Education Letter to the Editor

L.B.J.’s View of NCLB? The Answer Is Unclear

November 06, 2007 1 min read
  • Save to favorites
  • Print

To the Editor:

The budgetary history of Title I of the Elementary and Secondary Education Act during Lyndon B. Johnson’s administration should make us pause before accepting the claim of Samuel Halperin, an assistant U.S. commissioner of education for Mr. Johnson, that if the former president were alive today, he would be “terribly disappointed” that funding for the No Child Left Behind Act is as low as it is (“What Would L.B.J. Make of NCLB Act?,” Federal File, Sept. 26, 2007).

Not only did appropriations for Title I lag well behind authorizations during the Johnson presidency, but the president himself never requested sufficient funding for the program. As a result, Title I funding remained level at slightly over $1 billion throughout his term in office, though what was then the Bureau of the Budget estimated in 1964 that the program required $5 billion to $10 billion to make a significant difference.

President Johnson’s budgetary restraint was only partly due to constraints arising from the escalation of the Vietnam War. It also stemmed from his commitment to commercial Keynesian fiscal policies that privileged cutting taxes on business at the expense of tax increases to fund social programs. This commitment was necessary to win political support for his Great Society programs. But because it limited, in the words of Michael K. Brown, a professor of politics at the University of California, Santa Cruz, “the growth of the public sector relative to the private,” it forced the president to choose between guns and butter, ultimately precluding greater federal spending on education and other social programs and effectively ending his dream of a Great Society.

Whatever liberals in the Johnson administration may have hoped, this history makes it difficult to speculate with any degree of certainty about what the former president would do now concerning the budget for NCLB. What we can say with greater assurance based on this history is that George W. Bush is not the first president to sacrifice increases in education spending to the cost of fighting an ill-advised war and to a preference for tax cuts over tax increases to fund social programs. Unfortunately, I doubt he will be the last.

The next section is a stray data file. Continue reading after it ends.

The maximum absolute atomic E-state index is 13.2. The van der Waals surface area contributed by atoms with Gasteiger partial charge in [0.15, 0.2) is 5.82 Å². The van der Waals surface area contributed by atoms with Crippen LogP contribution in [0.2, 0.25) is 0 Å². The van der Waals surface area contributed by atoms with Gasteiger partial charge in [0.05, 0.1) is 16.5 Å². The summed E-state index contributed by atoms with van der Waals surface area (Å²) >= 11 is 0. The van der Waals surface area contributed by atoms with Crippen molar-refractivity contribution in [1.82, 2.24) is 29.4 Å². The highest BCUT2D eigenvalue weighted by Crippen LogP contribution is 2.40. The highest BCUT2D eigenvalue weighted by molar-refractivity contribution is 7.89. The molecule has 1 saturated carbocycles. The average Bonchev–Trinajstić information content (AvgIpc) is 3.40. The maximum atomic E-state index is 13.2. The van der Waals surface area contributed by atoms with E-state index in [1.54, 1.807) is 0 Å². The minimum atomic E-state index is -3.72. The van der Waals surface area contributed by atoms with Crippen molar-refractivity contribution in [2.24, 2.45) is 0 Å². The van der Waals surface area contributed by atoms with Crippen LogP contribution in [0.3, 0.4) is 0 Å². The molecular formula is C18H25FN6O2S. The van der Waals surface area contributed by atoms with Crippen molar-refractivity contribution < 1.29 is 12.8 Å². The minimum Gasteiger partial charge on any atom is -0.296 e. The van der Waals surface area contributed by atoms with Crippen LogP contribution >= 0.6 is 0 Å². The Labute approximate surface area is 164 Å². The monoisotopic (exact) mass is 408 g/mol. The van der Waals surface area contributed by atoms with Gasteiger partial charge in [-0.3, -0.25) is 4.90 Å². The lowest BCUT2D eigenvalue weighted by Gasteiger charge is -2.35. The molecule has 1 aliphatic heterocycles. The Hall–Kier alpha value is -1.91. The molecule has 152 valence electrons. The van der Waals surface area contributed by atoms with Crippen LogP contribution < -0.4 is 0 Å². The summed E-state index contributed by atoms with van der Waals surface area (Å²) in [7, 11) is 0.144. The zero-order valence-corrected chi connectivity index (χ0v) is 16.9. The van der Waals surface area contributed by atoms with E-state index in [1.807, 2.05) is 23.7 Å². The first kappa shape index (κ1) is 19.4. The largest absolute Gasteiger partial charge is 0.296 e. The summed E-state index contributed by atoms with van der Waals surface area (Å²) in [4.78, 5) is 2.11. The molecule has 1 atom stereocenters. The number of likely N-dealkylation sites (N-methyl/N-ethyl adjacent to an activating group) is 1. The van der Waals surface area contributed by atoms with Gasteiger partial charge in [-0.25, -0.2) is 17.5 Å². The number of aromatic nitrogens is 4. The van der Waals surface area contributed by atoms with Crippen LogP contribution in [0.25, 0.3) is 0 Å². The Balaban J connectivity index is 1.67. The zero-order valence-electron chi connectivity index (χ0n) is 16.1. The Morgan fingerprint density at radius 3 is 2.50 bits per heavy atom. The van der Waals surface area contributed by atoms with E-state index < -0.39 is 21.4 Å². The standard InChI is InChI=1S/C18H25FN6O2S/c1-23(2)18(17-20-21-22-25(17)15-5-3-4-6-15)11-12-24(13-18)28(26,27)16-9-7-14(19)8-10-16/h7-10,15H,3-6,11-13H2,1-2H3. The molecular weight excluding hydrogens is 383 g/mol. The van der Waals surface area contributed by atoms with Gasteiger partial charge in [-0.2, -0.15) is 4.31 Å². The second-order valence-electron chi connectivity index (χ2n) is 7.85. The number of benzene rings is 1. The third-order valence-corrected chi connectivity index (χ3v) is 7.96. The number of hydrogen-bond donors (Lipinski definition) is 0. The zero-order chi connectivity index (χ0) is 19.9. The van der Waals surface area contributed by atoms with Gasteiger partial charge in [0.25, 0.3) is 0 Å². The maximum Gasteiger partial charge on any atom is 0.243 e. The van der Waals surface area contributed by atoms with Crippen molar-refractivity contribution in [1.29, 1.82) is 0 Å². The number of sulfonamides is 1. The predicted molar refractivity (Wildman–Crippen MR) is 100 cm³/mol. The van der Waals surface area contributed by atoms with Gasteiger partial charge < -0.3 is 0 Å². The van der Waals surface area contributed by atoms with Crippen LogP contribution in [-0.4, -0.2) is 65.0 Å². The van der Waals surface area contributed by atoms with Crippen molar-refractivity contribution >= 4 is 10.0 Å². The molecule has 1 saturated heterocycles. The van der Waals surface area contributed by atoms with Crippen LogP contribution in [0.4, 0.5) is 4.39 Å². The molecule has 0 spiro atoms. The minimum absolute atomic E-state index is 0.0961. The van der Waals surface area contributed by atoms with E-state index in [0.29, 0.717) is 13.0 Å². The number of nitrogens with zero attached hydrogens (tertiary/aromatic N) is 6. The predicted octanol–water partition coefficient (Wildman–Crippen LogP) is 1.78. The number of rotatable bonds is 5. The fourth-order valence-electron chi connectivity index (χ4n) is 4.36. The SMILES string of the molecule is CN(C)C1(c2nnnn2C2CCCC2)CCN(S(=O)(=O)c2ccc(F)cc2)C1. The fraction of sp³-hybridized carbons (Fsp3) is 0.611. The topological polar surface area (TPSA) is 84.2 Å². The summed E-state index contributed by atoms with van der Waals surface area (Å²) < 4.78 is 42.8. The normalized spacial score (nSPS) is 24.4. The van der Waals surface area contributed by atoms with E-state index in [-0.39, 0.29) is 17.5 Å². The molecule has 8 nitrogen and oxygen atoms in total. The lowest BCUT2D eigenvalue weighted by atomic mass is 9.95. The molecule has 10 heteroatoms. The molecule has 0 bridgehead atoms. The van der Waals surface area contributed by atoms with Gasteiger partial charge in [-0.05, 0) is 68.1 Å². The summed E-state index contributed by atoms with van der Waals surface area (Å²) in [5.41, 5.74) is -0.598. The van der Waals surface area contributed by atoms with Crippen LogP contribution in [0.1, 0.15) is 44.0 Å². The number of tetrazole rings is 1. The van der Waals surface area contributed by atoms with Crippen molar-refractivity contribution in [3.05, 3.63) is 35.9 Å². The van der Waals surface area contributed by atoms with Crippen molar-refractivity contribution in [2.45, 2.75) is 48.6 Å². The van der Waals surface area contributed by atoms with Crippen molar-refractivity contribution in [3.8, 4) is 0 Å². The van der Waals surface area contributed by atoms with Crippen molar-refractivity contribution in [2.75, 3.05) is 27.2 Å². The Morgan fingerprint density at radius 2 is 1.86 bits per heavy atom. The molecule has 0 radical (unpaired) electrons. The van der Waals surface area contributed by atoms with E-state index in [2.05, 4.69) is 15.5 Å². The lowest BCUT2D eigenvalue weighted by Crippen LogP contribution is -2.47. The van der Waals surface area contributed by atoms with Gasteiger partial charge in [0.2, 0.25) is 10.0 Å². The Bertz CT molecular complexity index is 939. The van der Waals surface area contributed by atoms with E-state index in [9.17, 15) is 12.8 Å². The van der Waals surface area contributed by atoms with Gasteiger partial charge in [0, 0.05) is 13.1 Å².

Harvey Kantor

Professor and Chair

Department of Education, Culture, and Society

University of Utah

Salt Lake City, Utah

A version of this article appeared in the November 07, 2007 edition of Education Week as L.B.J.’s View of NCLB? The Answer Is Unclear


Student Well-Being Webinar After-School Learning Top Priority: Academics or Fun?
Join our expert panel to discuss how after-school programs and schools can work together to help students recover from pandemic-related learning loss.
Budget & Finance Webinar Leverage New Funding Sources with Data-Informed Practices
Address the whole child using data-informed practices, gain valuable insights, and learn strategies that can benefit your district.
This content is provided by our sponsor. It is not written by and does not necessarily reflect the views of Education Week's editorial staff.
Classroom Technology Webinar
ChatGPT & Education: 8 Ways AI Improves Student Outcomes
Revolutionize student success! Don't miss our expert-led webinar demonstrating practical ways AI tools will elevate learning experiences.
Content provided by Inzata

EdWeek Top School Jobs

Teacher Jobs
Search over ten thousand teaching jobs nationwide — elementary, middle, high school and more.
View Jobs
Principal Jobs
Find hundreds of jobs for principals, assistant principals, and other school leadership roles.
View Jobs
Administrator Jobs
Over a thousand district-level jobs: superintendents, directors, more.
View Jobs
Support Staff Jobs
Search thousands of jobs, from paraprofessionals to counselors and more.
View Jobs

Read Next

Education Briefly Stated: May 17, 2023
Here's a look at some recent Education Week articles you may have missed.
8 min read
Education Briefly Stated: May 3, 2023
Here's a look at some recent Education Week articles you may have missed.
8 min read
Education Briefly Stated: April 26, 2023
Here's a look at some recent Education Week articles you may have missed.
8 min read
Education Briefly Stated: March 29, 2023
Here's a look at some recent Education Week articles you may have missed.
8 min read